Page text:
Speaking to CNBC-TV18 Romesh Sobti, MD & CEO of IndusInd Bank said that CV sales in November weren’t as bad as expected. December wasn’t as bad as forecast. Collections weren’t affected in MFIs, but disbursements were, he said. Talking about the downturn in two-wheeler sales, about 20 percent of it are financed, while the rest is paid in cash.
“There will be some shift in the market share from NBFCs to banks in two-wheelers,” he said.
The bank’s NIM had touched 4 percent last quarter, while costs of funds went down 24 bps which is dramatic, he said, adding that yields on assets also fell. “We passed on the cost of deposits to customers on the corporate side of business and so we have sustained our NIMs.”
Private sector lender IndusInd Bank said profits in the quarter ended December 2016 grew by 29.2 percent to Rs 750.6 crore compared with Rs 581.02 crore in year-ago period. Net interest income as well as non-interest income boosted profitability. Net interest income, the difference between interest earned and interest expended, during the quarter increased 34.51 percent year-on-year to Rs 1,578.42 crore, driven by loan growth.
He said most retail products have been growing, and many of the businesses they operate in are EMI-based.
He expects bank’s credit costs to stick to be below 60 bps this fiscal year.
He said it was unlikely that SME, MSMEs will see a full impact from the note ban in Q3 and Q4.
Loan books should continue to see growth of over 20 percent, he maintained, adding that money from demonetization is going into MFs and insurance sector.
Below is the verbatim transcript of Romesh Sobti’s interview to Anuj Singhal, Latha Venkatesh & Sonia Shenoy.
Latha: One of the analysts we spoke to called it a miracle set of numbers. I mean there is no impact of demonetisation on your numbers?
A: No, it is not that all businesses were unaffected and also not that we are teflon coated. We did see, initially, in our businesses, one of our major businesses of vehicle finance where we saw a certain drop in enquiries especially on commercial vehicles (CV). However, I think the pickup happened pretty swiftly. After the first 10 or 14-15 days we saw a very swift pick-up because there were inherent demand, for instance in commercial vehicles.
November was not as bad as we expected and December also has not been as bad as we forecast actually. We had forecasted lower numbers; similarly microfinance, for instance was affected, initially collections were affected but there also the pickup was very swift. So, collection was not affected but disbursements have been affected. So, some areas have been affected, so it is not that everything is hunky-dory.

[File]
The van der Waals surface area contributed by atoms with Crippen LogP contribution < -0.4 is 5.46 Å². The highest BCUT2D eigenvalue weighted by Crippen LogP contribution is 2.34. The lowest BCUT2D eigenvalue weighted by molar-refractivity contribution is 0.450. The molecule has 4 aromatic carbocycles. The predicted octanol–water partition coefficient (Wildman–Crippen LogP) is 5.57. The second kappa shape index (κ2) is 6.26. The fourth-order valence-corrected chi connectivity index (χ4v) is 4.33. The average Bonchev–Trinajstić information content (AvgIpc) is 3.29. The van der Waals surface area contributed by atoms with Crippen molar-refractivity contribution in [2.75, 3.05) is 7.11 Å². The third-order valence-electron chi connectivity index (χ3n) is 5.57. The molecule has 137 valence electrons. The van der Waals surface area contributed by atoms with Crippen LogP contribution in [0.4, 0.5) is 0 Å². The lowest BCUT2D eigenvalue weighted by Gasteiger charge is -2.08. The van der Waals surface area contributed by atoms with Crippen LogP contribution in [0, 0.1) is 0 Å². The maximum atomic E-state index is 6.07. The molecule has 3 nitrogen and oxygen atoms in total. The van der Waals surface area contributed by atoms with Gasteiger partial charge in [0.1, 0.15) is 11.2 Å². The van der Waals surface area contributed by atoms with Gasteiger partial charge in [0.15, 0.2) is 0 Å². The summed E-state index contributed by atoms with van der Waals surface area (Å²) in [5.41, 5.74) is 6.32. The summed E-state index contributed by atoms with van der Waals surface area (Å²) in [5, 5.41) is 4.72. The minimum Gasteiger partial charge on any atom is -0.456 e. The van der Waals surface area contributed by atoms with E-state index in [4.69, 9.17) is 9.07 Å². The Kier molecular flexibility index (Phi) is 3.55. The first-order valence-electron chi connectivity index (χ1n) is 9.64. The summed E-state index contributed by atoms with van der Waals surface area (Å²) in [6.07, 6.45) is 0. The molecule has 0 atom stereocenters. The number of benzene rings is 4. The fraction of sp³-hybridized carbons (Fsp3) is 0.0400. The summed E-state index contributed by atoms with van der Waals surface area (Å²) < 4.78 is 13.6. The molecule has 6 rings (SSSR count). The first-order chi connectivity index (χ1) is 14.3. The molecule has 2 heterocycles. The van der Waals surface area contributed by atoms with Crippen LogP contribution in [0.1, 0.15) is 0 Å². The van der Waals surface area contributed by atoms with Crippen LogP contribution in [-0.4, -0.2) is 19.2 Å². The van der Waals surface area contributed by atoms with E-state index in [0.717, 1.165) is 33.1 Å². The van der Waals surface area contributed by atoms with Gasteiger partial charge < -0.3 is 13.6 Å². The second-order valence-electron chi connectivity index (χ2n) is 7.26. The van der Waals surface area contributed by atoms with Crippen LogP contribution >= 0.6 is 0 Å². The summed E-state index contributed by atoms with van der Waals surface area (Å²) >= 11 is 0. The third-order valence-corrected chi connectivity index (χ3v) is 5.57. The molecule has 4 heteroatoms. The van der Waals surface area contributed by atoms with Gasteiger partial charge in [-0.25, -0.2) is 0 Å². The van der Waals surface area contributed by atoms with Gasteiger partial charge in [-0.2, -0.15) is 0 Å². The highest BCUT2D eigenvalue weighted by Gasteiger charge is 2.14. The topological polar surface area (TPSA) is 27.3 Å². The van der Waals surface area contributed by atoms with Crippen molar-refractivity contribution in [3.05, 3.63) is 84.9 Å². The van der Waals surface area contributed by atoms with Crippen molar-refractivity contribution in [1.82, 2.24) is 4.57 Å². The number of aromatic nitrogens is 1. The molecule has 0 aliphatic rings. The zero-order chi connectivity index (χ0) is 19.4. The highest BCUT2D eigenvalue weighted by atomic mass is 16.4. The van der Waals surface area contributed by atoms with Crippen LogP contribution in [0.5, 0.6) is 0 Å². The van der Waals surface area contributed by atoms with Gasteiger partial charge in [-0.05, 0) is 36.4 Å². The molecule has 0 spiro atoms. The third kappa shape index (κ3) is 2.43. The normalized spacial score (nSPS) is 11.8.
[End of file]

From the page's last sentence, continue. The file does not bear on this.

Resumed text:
Latha: When we look at the two-wheeler numbers, what we got for December was fairly drastic. I mean falls of 30-25 percent in some cases. Likewise for commercial vehicles, in Ashok Leyland’s case the stock went up on the announcement of the numbers because it was not as bad as the market thought. The market was expecting probably a 12-15 percent fall and it came in at a 9 percent fall or their about, but it was a fall nevertheless. How is it that your CV portfolio has not been impacted?
A: During this period, we gained market share and that is one of the long-term trends that you will see that banks never operated in certain areas which were cash dominated and that is why the banks' share in total financing was less, for instance two-wheelers, only 20 percent of two-wheelers sold were financed and the rest was done in cash. Now a larger part of that will come in. So there will be some shift in market share from NBFCs to banks especially in the area of vehicles. So, in a dropping market, we increase market share that is the only rational explanation of the fact that our disbursements went up quarter-on-quarter.
Anuj: The other interesting bit of your numbers was your margin performance -that has been the best in class, at 4 percent. Now we have the low cost deposits because of demonetisation but we have seen lending rate cuts as well. What is the outlook on net interest margins (NIM) from here on?
A: Our NIM had touched 4 percent even last quarter and given the down trending in cost of deposits we thought that there would be a slight expansion. However, what happened is that while cost of funds actually went down by 24 basis points, which is pretty dramatic in a quarter, but the yield on assets also fell by 24 basis points, so we passed on the drop in cost of deposits to customers especially on the corporate side of the business and that is why we were able to sustain our NIMs. Otherwise the trending was that we should have seen a slight expansion.
Latha: Money came back cash in terms of payment of loans. For many banks the expectation is that loan between September 30th and December 31st will be flat because loans have been returned. Did you see any return?
A: We saw the usual repayments because many of our businesses are EMI based, so we have larger payments. However, in terms of how specified bank notes (SBNs) how much SBNs went into repayments that figure was not very large about Rs 700 or 800 crore. So we did see some repayments but they were not unusual in their character.
Sonia: You did mentioned that most of your retail products, commercial vehicles, two-wheelers, utility vehicles as well have been growing at a steady pace and given that you are gaining market share from NBFCs, should we expect to see your asset quality remain under this 1 percent mark something that you have been painstakingly maintaining for very long time?